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Observations placeholder

Soustelle - Aztecs and Mexica - The Making of a High Priestess



Type of Spiritual Experience


Soustelle has taken the description lierally, no doubt because the Spanish described it literally, but this is 'beheading' a form of rebirth leading to ecstasy, it isn't literal.

Lewis Carroll knew all about beheading - 'off  with their heads' and the role of the other Queens in a achieving it.

What set of people celebrates in the way described here knowing there is going to be a ritual murder?  No one, logic should tell us that there would be no celebrations of this joy, there would be terror.

Soustelle of course, having no knowledge of the Mystery religions calls it 'sad and cruel', but in fact this was the high point of the Mysteries, as it was far more difficult to become a High priestess than a priest and if they succeeded they had a very powerful lass in their midst.

Red and yellow in the Aztec system = red and black

Note that the ceremony is almost identical in some respects to the Eleusinian mysteries

A description of the experience

The Daily Life of the Aztecs – Jacques Soustelle

During the first seven days of the month [there was feasting]……… On the tenth day there began a series of ……… ceremonies in which the central role was played by a woman dressed and adorned to represent the goddess of the young maize, Xilonen.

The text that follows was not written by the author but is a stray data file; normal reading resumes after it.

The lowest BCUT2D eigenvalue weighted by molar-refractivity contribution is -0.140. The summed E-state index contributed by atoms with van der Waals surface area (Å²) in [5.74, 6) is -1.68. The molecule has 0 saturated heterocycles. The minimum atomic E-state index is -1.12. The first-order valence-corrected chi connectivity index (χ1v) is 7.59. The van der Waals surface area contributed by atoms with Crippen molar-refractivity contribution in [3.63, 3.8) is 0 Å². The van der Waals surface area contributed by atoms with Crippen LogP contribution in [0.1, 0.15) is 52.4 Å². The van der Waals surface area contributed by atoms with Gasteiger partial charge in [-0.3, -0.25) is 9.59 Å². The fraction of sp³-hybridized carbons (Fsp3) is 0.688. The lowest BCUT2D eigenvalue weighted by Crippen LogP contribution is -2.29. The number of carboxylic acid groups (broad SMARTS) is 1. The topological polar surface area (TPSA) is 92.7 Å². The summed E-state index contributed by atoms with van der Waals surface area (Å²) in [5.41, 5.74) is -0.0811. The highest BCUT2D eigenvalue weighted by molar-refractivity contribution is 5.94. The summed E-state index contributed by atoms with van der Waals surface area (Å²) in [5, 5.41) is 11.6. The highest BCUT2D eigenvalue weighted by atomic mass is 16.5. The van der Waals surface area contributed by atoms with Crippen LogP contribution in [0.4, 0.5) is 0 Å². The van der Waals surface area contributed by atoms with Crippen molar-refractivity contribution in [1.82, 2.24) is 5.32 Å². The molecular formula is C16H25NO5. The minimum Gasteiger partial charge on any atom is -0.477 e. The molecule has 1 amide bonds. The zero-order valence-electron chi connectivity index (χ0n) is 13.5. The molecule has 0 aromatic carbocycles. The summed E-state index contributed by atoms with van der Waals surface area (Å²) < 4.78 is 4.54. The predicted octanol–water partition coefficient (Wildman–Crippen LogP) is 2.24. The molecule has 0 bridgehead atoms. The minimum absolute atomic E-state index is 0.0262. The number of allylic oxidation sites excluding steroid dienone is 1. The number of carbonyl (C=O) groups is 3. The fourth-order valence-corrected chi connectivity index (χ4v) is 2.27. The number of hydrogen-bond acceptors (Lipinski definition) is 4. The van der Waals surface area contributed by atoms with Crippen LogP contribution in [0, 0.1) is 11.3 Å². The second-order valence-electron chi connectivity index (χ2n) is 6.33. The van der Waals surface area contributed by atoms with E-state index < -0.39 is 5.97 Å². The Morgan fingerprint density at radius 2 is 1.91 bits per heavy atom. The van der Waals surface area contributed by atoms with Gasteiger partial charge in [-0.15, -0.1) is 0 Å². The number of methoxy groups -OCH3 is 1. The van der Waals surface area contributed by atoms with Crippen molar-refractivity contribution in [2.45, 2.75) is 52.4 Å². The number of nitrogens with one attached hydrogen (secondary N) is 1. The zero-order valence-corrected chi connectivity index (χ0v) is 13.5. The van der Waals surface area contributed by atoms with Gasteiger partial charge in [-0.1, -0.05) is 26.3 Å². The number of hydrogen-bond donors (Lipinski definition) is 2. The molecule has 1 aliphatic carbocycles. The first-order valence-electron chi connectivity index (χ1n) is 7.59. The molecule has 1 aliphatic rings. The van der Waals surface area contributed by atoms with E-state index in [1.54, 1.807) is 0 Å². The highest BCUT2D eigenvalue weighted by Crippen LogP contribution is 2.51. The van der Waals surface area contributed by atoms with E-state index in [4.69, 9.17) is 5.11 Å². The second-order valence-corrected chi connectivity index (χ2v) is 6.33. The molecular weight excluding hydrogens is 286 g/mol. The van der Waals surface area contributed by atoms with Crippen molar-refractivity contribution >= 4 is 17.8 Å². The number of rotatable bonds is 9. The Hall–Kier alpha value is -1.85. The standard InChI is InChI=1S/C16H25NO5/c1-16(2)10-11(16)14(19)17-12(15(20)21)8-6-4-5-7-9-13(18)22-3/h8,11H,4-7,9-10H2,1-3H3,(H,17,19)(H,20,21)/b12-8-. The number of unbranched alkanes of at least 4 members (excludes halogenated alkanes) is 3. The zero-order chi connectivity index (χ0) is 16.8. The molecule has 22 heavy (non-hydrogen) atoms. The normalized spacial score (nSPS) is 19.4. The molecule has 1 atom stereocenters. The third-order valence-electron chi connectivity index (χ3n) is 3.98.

Her face was painted yellow and red; she wore a head-dress of quetzal-plumes, a turquoise necklace with a golden disk hanging from it, embroidered clothes and red sandals. In her hand she carried a shield and a magic rattle, the chicauaztli.

On the night before the ‘sacrifice’ everybody stayed up, nobody slept, and the women sang the hymns of Xilonen. And at dawn the dances began. All the men, indeed, the war-chiefs, the young men, the officers, everybody carried the maize-stalks that they called totopantli ('bird-flags'); and the women danced also, going with Xilonen.

Everybody, dancing and singing, advanced in procession through the twilight and the dawn towards the temple of the maize, Cinteopan, while the priestesses beat the two-toned gongs and the priests sounded their horns and conchs. The procession surrounded the woman who for a few hours was the incarnation of the goddess, and it carried her forward with it towards her fate: she had scarcely entered the Cinteopan before the officiating priest stepped forward, with his gold-hilted flint knife in his hand; and the headless Xilonen became a goddess in her death.

'Then, for the first time, they ate the cakes of young maize'; the women and 'the maidens who had never looked at any man'; danced and each person made maize-cakes and offered them to the gods.

The source of the experience

Aztecs and the Mexica

Concepts, symbols and science items



Science Items

Activities and commonsteps